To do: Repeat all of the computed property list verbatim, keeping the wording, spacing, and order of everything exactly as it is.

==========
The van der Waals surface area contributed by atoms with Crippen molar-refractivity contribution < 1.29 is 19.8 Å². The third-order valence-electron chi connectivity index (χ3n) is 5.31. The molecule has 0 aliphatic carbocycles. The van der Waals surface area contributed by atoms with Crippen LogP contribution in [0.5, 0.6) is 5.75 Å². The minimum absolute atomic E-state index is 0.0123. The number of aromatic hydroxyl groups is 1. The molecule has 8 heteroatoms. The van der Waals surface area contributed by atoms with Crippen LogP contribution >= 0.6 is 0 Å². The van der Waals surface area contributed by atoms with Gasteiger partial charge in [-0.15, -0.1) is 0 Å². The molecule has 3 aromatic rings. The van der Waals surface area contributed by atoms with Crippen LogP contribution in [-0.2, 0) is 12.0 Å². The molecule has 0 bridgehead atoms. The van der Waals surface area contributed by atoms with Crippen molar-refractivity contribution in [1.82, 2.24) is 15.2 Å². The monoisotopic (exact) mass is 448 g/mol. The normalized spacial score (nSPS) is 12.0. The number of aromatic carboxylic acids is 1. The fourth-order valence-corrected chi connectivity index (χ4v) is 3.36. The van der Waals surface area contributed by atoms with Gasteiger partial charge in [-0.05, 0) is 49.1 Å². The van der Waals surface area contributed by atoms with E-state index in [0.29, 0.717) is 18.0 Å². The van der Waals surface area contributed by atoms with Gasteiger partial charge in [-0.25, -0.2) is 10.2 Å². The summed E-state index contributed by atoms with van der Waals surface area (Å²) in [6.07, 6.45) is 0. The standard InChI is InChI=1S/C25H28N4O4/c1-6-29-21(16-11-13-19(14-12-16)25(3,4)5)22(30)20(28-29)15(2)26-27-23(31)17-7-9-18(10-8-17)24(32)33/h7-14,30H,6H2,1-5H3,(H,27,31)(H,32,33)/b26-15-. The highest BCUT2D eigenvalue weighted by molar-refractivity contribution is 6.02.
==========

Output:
The van der Waals surface area contributed by atoms with Crippen molar-refractivity contribution < 1.29 is 19.8 Å². The third-order valence-electron chi connectivity index (χ3n) is 5.31. The molecule has 0 aliphatic carbocycles. The van der Waals surface area contributed by atoms with Crippen LogP contribution in [0.5, 0.6) is 5.75 Å². The minimum absolute atomic E-state index is 0.0123. The number of aromatic hydroxyl groups is 1. The molecule has 8 heteroatoms. The van der Waals surface area contributed by atoms with Crippen LogP contribution >= 0.6 is 0 Å². The van der Waals surface area contributed by atoms with Gasteiger partial charge in [-0.15, -0.1) is 0 Å². The molecule has 3 aromatic rings. The van der Waals surface area contributed by atoms with Crippen LogP contribution in [-0.2, 0) is 12.0 Å². The molecule has 0 bridgehead atoms. The van der Waals surface area contributed by atoms with Crippen molar-refractivity contribution in [1.82, 2.24) is 15.2 Å². The monoisotopic (exact) mass is 448 g/mol. The normalized spacial score (nSPS) is 12.0. The number of aromatic carboxylic acids is 1. The fourth-order valence-corrected chi connectivity index (χ4v) is 3.36. The van der Waals surface area contributed by atoms with Gasteiger partial charge in [-0.05, 0) is 49.1 Å². The van der Waals surface area contributed by atoms with E-state index in [0.29, 0.717) is 18.0 Å². The van der Waals surface area contributed by atoms with Gasteiger partial charge in [-0.25, -0.2) is 10.2 Å². The summed E-state index contributed by atoms with van der Waals surface area (Å²) in [6.07, 6.45) is 0. The standard InChI is InChI=1S/C25H28N4O4/c1-6-29-21(16-11-13-19(14-12-16)25(3,4)5)22(30)20(28-29)15(2)26-27-23(31)17-7-9-18(10-8-17)24(32)33/h7-14,30H,6H2,1-5H3,(H,27,31)(H,32,33)/b26-15-. The highest BCUT2D eigenvalue weighted by molar-refractivity contribution is 6.02.